Canada’s grain movement is grinding to a near halt, sparking millions of dollars in losses a day after a series of rail blockades left shipments of wheat and canola stranded in the nation’s Prairies.

“We’re in uncharted waters here,” said Mark Hemmes, president of Edmonton, Alberta-based Quorum Corp., a company hired by the federal government to monitor Canada’s grain transportation system. “I cannot recall ever seeing a situation that’s as strange and bad as this one.”

In the last three weeks, grain shipments to Canadian ports dropped by 475,000 metric tons from a year earlier, costing the industry as much as $130 million from lost sales, contract penalties and demurrage, Hemmes estimates. There are 53 ships waiting for grain in Vancouver and Prince Rupert, just two shy of the all-time record set in the 2013-14 crop year when bin-busting harvests clogged rail lines, he said.

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Environmental and indigenous-rights activists have obstructed rail lines in several provinces, protesting the construction of TC Energy Corp.’s planned $6.6 billion Coastal GasLink project. The blockades are furthering hampering grain shipments that already faced backlogs stemming from a late harvest and a week-long strike at Canadian National Railway Co. in November.

Canada is the world’s largest shipper of canola and one of the largest wheat exporters.

Grain companies may have to defer new sales into summer, a time when the average prices could drop $25 per ton, Hemmes said.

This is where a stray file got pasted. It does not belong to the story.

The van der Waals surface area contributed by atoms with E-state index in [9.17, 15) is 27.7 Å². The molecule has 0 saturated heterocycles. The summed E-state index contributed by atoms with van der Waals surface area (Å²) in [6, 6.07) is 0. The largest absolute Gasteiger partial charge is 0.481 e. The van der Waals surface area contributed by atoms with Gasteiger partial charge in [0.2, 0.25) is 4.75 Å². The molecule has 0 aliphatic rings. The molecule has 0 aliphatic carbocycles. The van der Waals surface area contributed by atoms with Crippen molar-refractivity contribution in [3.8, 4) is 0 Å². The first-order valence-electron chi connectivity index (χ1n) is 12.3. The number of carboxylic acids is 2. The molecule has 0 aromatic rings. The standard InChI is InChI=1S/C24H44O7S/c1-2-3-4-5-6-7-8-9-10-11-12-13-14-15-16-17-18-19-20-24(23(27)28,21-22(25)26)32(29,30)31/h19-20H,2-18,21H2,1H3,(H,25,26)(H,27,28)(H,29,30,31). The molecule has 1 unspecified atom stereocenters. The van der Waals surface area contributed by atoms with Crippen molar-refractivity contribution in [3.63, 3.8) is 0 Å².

The last time the nation’s grain shippers saw such a severe backlog the government ordered railways to increase the volumes of crops moved. The current situation is different and shippers of multiple commodities are impacted, he said.

“It just adds insult to injury for the farmer,” said Tom Steve, general manager of the Alberta Wheat and Barley Commissions in Calgary. “Last week, a number of grain companies simply stopped taking deliveries until the backlog stopped.”

Farmers don’t get paid when they are unable to deliver their grain and some may end up in a financial squeeze as growers need the money to cover their costs to seed and fertilize the upcoming spring crop, Steve said.

Farmers like Greg Sears, 53, are feeling the pinch. Sears is still waiting to deliver 700 tons of malting barley, worth between $150,000 and $175,000, to his local elevator north of Grand Prairie, Alberta. Some crop producers in his area are holding off on servicing and buying new equipment, and there are dozens of unsold combines after last year’s tough harvest and a drop in grain movement, he said.

“It’s definitely sending a ripple through the entire economy,” Sears said by phone. “It’s just causing everyone to pull back the reins and consolidate positions so you can weather this storm.”

--With assistance from Divya Balji and Robert Tuttle.